Goodwill—Goodwill is the excess of the purchase price over the estimated fair value of identifiable net assets acquired in business combinations. The Company tests goodwill for impairment annually in the fourth quarter, or more frequently when indications of potential impairment exist. The Company monitors the existence of potential impairment indicators throughout the fiscal year. The Company tests for goodwill impairment at the reporting unit level. Our reporting units are the components of operating segments which constitute businesses for which discrete financial information is available and is regularly reviewed by segment management.
There were no indicators of potential goodwill impairment during the three months ended March 31, 2019. Goodwill was $7 million and $7 million as of March 31, 2019 and December 31, 2018, respectively.
Warranty and product recalls—Expected warranty costs for products sold are recognized at the time of sale of the product based on an estimate of the amount that eventually will be required to settle such obligations. These accruals are based on factors such as past experience, production changes, industry developments and various other considerations. Costs of product recalls, which may include the cost of the product being replaced as well as the customer’s cost of the recall, including labor to remove and replace the recalled part, are accrued as part of our warranty accrual at the time an obligation becomes probable and can be reasonably estimated. These estimates are adjusted from time to time based on facts and circumstances that impact the status of existing claims. Refer to Note 7. Warranty Obligations for additional information.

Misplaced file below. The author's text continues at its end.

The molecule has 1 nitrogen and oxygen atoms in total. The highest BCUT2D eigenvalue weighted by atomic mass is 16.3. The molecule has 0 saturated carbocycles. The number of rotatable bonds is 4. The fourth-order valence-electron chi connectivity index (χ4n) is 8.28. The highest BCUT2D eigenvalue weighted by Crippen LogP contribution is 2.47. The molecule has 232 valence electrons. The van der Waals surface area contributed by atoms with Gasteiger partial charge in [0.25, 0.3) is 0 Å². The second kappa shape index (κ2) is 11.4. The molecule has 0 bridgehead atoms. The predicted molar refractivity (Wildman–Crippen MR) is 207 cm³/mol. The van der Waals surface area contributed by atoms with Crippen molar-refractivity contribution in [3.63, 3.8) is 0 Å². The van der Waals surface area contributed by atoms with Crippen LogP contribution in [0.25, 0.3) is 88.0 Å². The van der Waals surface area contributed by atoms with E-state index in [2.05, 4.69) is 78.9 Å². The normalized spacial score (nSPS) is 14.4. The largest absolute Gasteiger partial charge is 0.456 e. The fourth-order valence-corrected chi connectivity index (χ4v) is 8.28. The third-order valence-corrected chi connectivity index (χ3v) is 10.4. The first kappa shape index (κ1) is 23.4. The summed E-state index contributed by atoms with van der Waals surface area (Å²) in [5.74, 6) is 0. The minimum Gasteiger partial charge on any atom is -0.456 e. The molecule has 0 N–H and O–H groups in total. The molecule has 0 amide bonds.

Income taxes—Deferred tax assets and liabilities reflect temporary differences between the amount of assets and liabilities for financial and tax reporting purposes. Such amounts are adjusted, as appropriate, to reflect changes in tax rates expected to be in effect when the temporary differences reverse. The effect on deferred tax assets and liabilities of a change in tax rates is recognized in earnings in the period that includes the enactment date. A valuation allowance is recorded to reduce deferred tax assets to the amount that is more likely than not to be realized. In the event the Company determines it is more likely than not that the deferred tax assets will not be realized in the future, the valuation allowance adjustment to the deferred tax assets will be charged to earnings in the period in which the Company makes such a determination. In determining the provision for income taxes for financial statement purposes, the Company makes certain estimates and judgments which affect its evaluation of the carrying value of its deferred tax assets, as well as its calculation of certain tax liabilities. Refer to Note 13. Income Taxes for additional information.